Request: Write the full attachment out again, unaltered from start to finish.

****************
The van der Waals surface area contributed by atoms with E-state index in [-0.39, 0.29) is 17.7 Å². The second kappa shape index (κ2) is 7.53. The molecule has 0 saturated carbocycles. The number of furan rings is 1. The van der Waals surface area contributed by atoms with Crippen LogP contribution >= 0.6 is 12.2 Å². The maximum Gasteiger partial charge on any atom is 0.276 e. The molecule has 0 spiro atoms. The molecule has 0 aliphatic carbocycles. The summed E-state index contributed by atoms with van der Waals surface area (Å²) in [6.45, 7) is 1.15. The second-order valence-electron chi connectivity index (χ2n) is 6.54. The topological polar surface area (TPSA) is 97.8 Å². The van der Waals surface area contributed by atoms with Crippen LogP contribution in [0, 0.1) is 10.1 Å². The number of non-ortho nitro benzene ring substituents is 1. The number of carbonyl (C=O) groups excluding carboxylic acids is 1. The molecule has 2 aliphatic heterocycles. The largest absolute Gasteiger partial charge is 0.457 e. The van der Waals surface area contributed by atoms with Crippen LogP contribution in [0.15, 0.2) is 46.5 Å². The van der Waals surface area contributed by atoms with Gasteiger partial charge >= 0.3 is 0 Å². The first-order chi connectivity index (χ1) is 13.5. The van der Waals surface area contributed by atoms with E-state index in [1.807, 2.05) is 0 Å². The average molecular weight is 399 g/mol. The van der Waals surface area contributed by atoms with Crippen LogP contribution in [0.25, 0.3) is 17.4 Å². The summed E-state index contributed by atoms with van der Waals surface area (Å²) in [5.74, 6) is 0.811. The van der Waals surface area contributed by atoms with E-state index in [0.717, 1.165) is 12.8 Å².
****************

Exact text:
The van der Waals surface area contributed by atoms with E-state index in [-0.39, 0.29) is 17.7 Å². The second kappa shape index (κ2) is 7.53. The molecule has 0 saturated carbocycles. The number of furan rings is 1. The van der Waals surface area contributed by atoms with Crippen LogP contribution >= 0.6 is 12.2 Å². The maximum Gasteiger partial charge on any atom is 0.276 e. The molecule has 0 spiro atoms. The molecule has 0 aliphatic carbocycles. The summed E-state index contributed by atoms with van der Waals surface area (Å²) in [6.45, 7) is 1.15. The second-order valence-electron chi connectivity index (χ2n) is 6.54. The topological polar surface area (TPSA) is 97.8 Å². The van der Waals surface area contributed by atoms with Crippen LogP contribution in [0, 0.1) is 10.1 Å². The number of non-ortho nitro benzene ring substituents is 1. The number of carbonyl (C=O) groups excluding carboxylic acids is 1. The molecule has 2 aliphatic heterocycles. The largest absolute Gasteiger partial charge is 0.457 e. The van der Waals surface area contributed by atoms with Crippen LogP contribution in [0.15, 0.2) is 46.5 Å². The van der Waals surface area contributed by atoms with Gasteiger partial charge >= 0.3 is 0 Å². The first-order chi connectivity index (χ1) is 13.5. The van der Waals surface area contributed by atoms with E-state index in [1.807, 2.05) is 0 Å². The average molecular weight is 399 g/mol. The van der Waals surface area contributed by atoms with Crippen LogP contribution in [0.25, 0.3) is 17.4 Å². The summed E-state index contributed by atoms with van der Waals surface area (Å²) in [5.74, 6) is 0.811. The van der Waals surface area contributed by atoms with E-state index in [0.717, 1.165) is 12.8 Å².